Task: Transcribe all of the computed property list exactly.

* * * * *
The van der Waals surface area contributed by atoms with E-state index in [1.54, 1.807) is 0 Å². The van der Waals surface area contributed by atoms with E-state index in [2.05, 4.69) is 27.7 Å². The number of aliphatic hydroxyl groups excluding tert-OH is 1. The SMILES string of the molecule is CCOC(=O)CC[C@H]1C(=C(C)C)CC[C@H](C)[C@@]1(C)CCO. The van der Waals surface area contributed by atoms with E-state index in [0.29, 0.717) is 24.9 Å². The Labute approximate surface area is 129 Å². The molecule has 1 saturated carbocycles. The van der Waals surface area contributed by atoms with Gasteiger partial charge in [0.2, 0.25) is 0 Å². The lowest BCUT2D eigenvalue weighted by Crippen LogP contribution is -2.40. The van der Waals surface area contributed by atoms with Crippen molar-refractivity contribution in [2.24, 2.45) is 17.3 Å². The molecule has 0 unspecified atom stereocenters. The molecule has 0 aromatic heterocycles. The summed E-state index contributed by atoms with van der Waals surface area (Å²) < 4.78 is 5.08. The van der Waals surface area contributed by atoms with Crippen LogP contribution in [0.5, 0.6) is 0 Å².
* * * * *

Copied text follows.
The van der Waals surface area contributed by atoms with E-state index in [1.54, 1.807) is 0 Å². The van der Waals surface area contributed by atoms with E-state index in [2.05, 4.69) is 27.7 Å². The number of aliphatic hydroxyl groups excluding tert-OH is 1. The SMILES string of the molecule is CCOC(=O)CC[C@H]1C(=C(C)C)CC[C@H](C)[C@@]1(C)CCO. The van der Waals surface area contributed by atoms with E-state index in [0.29, 0.717) is 24.9 Å². The Labute approximate surface area is 129 Å². The molecule has 1 saturated carbocycles. The van der Waals surface area contributed by atoms with Gasteiger partial charge in [0.2, 0.25) is 0 Å². The lowest BCUT2D eigenvalue weighted by Crippen LogP contribution is -2.40. The van der Waals surface area contributed by atoms with Crippen molar-refractivity contribution in [2.24, 2.45) is 17.3 Å². The molecule has 0 unspecified atom stereocenters. The molecule has 0 aromatic heterocycles. The summed E-state index contributed by atoms with van der Waals surface area (Å²) < 4.78 is 5.08. The van der Waals surface area contributed by atoms with Crippen LogP contribution in [0.5, 0.6) is 0 Å².